Winter's over ... for now
Happy New Year from Helotes!

Pop the cork!

Champagne_glass_etcjpg Have you got your champagne chilling?

Forbes takes a look at the appeal of bubbly in this story (registration required; sorry!). The drink’s main attraction, according to the magazine, is not necessarily the liquid itself, but its air of sophistication, luxury, magic, celebration and, above all, romance.

Then, of course, there’s the impressive cost.

Yes, regular champagne is expensive, says Forbes, with a bottle of ordinary non-vintage fizz easily costing $40. But that’s not what the Forbes target audience is drinking, so the magazine lists some of the most expensive sparklers.

Topping the list is Krug’s Clos du Mesnil of 1995 at $750. The price is so high in part because it comes from one small (4.5 acres) walled vineyard devoted entirely to chardonnay grapes. It's also extremely rare, says Forbes, as only 12,624 bottles were produced in the 1995 vintage.

Krug is the list leader, with two other of its vintages also passing the magazine’s taste test. The legendary Dom Pérignon from Moet is there, too, with a 1995 Rosé that runs $350.

For a pricey domestic toast, you’ve got two choices, both from the vineyards of California-based Wilson Daniels LTD. A bottle of J. Schram 1999 bubbly will cost you $80. Or if 2005 was very good to you and you expect more of the same in 2006, pop for a $242 bottle of 1995 Salon.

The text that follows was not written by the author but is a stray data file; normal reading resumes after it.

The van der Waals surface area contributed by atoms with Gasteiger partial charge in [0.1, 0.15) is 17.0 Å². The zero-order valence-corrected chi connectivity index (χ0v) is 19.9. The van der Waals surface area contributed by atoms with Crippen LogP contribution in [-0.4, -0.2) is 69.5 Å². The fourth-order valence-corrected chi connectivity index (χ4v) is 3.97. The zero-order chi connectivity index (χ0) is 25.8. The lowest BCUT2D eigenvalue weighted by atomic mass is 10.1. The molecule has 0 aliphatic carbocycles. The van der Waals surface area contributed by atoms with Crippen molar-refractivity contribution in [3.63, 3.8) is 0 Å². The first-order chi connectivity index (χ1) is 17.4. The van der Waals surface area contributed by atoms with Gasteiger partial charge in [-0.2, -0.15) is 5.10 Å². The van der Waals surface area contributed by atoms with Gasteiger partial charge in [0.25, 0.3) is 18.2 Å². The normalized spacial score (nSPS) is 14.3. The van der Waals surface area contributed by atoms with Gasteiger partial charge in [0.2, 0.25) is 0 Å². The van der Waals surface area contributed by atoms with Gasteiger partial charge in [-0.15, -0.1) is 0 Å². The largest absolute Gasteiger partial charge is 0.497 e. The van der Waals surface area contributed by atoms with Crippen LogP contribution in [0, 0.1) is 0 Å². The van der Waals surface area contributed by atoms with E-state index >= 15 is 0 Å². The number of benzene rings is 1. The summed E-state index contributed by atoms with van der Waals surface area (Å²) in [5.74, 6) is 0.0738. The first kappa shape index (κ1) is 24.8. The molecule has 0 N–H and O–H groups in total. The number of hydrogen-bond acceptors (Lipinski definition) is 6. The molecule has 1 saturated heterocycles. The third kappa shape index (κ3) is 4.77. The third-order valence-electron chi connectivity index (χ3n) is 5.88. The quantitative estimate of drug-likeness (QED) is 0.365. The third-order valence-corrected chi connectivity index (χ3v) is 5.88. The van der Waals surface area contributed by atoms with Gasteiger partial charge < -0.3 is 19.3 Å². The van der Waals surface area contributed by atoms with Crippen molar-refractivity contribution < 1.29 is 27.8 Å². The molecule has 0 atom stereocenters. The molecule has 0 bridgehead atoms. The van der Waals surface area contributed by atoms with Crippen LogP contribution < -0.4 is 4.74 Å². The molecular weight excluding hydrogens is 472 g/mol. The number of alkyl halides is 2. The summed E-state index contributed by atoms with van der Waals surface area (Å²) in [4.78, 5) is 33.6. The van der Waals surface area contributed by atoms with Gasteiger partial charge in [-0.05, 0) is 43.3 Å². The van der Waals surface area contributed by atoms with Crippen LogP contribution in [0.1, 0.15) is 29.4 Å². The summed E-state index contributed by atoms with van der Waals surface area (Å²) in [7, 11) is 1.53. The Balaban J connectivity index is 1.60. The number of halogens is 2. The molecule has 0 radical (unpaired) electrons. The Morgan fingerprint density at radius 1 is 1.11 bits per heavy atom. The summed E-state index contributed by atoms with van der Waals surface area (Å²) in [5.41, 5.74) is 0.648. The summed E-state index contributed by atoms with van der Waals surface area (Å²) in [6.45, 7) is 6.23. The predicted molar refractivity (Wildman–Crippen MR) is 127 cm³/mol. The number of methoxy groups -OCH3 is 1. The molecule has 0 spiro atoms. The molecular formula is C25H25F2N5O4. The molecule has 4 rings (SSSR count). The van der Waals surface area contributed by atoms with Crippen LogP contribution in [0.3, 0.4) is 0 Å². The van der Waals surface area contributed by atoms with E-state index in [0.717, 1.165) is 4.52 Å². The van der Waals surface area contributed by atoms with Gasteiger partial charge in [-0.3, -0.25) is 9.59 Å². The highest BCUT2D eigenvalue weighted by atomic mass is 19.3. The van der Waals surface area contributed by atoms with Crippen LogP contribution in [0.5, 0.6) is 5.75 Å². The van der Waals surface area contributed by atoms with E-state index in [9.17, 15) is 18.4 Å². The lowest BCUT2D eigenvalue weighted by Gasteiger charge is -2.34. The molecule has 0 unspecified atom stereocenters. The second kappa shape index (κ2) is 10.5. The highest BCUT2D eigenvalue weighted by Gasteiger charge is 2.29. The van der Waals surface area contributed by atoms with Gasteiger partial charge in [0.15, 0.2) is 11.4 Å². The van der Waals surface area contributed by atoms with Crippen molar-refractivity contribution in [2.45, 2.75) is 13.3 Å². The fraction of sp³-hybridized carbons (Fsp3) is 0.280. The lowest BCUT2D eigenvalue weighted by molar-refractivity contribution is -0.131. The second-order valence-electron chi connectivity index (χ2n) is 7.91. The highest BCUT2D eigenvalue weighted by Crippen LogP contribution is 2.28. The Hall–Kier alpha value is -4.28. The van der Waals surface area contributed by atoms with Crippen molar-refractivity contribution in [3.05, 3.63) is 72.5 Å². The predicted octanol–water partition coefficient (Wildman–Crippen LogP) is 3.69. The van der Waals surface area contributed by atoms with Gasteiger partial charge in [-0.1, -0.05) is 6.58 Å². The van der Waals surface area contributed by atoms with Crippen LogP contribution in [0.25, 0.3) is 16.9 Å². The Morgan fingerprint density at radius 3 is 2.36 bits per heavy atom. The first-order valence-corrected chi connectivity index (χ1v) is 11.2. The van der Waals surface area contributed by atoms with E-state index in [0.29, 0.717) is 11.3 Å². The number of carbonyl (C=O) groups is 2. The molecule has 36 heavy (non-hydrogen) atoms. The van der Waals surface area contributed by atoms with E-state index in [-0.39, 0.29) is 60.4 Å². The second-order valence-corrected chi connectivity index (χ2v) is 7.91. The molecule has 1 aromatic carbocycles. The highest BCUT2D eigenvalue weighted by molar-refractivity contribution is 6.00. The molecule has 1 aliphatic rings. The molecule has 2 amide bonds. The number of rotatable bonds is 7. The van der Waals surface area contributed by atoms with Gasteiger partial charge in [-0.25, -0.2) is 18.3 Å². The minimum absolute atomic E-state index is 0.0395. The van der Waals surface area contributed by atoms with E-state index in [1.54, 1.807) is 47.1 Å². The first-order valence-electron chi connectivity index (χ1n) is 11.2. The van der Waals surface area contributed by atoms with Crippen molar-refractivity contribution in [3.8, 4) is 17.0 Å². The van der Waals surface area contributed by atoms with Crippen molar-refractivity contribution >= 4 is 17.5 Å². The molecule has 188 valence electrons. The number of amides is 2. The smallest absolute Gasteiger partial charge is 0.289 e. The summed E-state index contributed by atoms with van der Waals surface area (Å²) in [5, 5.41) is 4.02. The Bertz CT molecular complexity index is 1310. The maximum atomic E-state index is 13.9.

But beating them all is the Louis Roederer Cristal Brut 1990 that Sotheby’s auctioned in December for $17,625. Of course, it was a Methuselah: six liters in one enormous, gold-labeled bottle. I think Forbes has the right idea: “The identity of the seller remains undisclosed, but we want to party at his house.” Of course, the buyer’s place might not be a bad house to drop by on Dec. 31 either. He or she should have plenty of bubbly to share.

OK, enough with the daydreams. We’re sure our invitation to Austin’s hottest ring-in-the-new party will show up in the next mail delivery, but just in case maybe we should make some contingency plans. Plans, that is, other than sitting on the couch and trying to stay awake while waiting for the crowd in Times Square to go crazy when the ball drops. At least being in the Central time zone this year, that means it’ll be 11 p.m. our time! Maybe we can pull that off.

And we might even buy a bottle of bubbly to celebrate our return to Texas. Of course, instead of the Forbes piece, we’ll be studying this Smart Money article that promises you can get a great bottle of champagne for less than $25.

With the money we save there, we can write a bigger check to our favorite charity on Dec. 31 (or call and get the credit card charge in under the year-end wire) so that we can have a little more to deduct on our coming tax return.

That’s just one of several year-end tax saving moves you’ll find here. It’s too late for a few of the suggestions, such as rebalancing your portfolio, but you still have time this afternoon and tomorrow to accomplish some of the other suggestions.

And when you get your money-saving tax moves out of the way, you’ll have even more reasons to be joyful at midnight Dec. 31.

Be happy, celebrate safely and we’ll raise a glass to a great 2006 for us all!


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